Start with CBC Television which comprises fourteen owned-and-operated stations in English Canada. Not only is its market share (4.4 percent) falling (it was 7.6 percent in 2018) but it’s now even below the CBC’s own targets. Put differently: more than 95 percent of Canadian households aren’t tuning into the CBC’s English language prime-time programming.
This shouldn’t be a big surprise. CBC Television was created for an era of content scarcity. It’s the equivalent of eating war-time rations. We now live in a world of ubiquitous content including extraordinary original production at Netflix and the other streaming services. In this context, who’s choosing to watch Family Feud Canada or 22 Minutes? The answer is a small and declining share of the population which itself is a telling sign that CBC Television is no longer needed.
CBC Radio’s market share (14.2 percent) is larger but the medium itself is in decline and the policy case for a public radio broadcaster is even weaker. Most of CBC Radio now effectively double as podcasts which are the most democratized part of the news and entertainment marketplace. Anyone with a cell phone and a voice can effectively have a podcast. We’re awash with them. What therefore is the public policy rationale to dedicate scarce public resources for the CBC to produce 142 separate podcasts? The short answer is there isn’t one.
News and information would be in the minds of the CBC’s proponents the strongest case for an ongoing role for the public broadcaster. In a forthcoming episode of Hub Dialogues, Senator Paula Simons, for instance, argues that there’s a self-evident market failure in journalism that necessitates the CBC. The argument that she and others make is that at present there isn’t a market basis for the production of news at the local level—particularly in smaller markets. Simons distinguishes between Toronto which still has still multiple private news outlets and Edmonton which has seen significant market consolidation in newspapers and radio.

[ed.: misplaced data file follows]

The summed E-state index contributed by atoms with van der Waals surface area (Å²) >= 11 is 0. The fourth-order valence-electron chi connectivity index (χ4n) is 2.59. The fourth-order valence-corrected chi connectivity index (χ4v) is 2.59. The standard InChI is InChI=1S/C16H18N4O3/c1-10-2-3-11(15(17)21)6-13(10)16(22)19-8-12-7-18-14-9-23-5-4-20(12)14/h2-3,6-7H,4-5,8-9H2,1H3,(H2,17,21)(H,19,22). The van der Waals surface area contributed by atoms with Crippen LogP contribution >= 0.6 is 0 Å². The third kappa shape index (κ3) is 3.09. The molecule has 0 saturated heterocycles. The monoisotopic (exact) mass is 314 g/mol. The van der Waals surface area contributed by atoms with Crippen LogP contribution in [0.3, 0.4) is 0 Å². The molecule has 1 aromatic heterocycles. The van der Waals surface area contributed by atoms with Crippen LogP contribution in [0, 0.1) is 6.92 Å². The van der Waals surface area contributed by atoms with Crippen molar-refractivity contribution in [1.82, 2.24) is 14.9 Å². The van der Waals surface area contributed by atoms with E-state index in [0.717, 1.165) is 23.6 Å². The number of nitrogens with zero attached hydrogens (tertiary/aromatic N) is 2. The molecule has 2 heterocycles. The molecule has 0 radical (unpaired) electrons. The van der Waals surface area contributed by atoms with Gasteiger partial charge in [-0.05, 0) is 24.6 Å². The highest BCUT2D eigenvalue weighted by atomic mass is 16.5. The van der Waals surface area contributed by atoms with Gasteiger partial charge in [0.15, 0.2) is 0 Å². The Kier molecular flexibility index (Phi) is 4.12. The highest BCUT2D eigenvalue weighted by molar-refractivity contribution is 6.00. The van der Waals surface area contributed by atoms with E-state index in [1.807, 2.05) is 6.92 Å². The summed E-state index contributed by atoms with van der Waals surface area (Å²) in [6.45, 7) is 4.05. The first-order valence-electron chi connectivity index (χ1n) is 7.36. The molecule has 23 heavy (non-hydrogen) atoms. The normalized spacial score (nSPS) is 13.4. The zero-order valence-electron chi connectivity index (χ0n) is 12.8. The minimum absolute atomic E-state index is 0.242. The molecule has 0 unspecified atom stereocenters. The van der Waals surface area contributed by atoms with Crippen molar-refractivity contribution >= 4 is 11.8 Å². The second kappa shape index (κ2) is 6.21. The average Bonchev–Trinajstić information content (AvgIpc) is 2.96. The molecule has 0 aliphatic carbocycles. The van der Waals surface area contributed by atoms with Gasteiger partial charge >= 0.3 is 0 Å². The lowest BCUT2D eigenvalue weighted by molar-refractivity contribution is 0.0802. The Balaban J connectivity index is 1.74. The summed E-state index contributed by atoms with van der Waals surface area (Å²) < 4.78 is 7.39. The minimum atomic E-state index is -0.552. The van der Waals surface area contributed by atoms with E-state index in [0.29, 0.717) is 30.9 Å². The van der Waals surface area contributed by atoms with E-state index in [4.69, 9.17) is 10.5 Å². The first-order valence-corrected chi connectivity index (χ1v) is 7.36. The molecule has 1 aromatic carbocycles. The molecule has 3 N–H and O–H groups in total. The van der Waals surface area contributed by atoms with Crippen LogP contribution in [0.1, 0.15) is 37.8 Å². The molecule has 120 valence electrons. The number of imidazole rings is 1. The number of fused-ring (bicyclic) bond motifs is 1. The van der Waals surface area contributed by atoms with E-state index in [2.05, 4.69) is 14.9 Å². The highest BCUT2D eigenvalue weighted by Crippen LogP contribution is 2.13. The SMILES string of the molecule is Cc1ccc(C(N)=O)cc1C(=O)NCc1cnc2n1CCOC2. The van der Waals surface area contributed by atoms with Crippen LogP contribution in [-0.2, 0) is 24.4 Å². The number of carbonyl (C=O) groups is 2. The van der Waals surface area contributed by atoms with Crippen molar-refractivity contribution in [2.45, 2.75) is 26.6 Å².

There are two problems however with this line of argument. First, the CBC’s current footprint only extends to about 40 cities and communities which mostly includes provincial capitals and other key population centres. It’s not really solving for where the strongest case for a market failure exists in secondary and rural communities. Although last year’s addition of 14 journalists in communities like Cranbook, Lethbridge, and Kingston were nods in this direction, it would require a far more fundamental reconfiguration of the CBC’s staffing and operations to reposition the broadcaster as primarily focused on delivering news and information for smaller markets.
Second, as I’ve previously written, the CBC’s local coverage isn’t the type of bread-and-butter journalism that’s arguably a public good. Instead, it’s primarily focused on niche issues and perspectives that may be interesting and even worthy of attention but don’t the fill informational void about town council debates, local sports events, or other basic civic developments. The major factor here is ostensibly the self-selection bias of the CBC’s journalists themselves. It’s not obvious therefore that a new mandate alone would be sufficient to change it. It would require a culture change that due to its institutional ethos and norms may ultimately prove impossible to achieve.
The upshot: if a mandate review of the CBC starts from the premise that there must be a policy case for its ongoing presence in the market and then follows an evidence-based process to evaluate its various business lines against the test of a market failure, it should lead in the direction of something much different and far smaller than the status quo.
Such an outcome would no doubt be controversial among the minority share of the population that still consumes CBC content or those who have an ideological attachment to the public broadcaster as part of a national identity. But public policy should follow evidence rather than emotion and scarce public dollars should go to public goods rather than subsidize podcasts. The right mandate for the CBC may therefore in fact be no mandate at all.
The Future of News series is supported by The Hub’s foundation donors and Meta.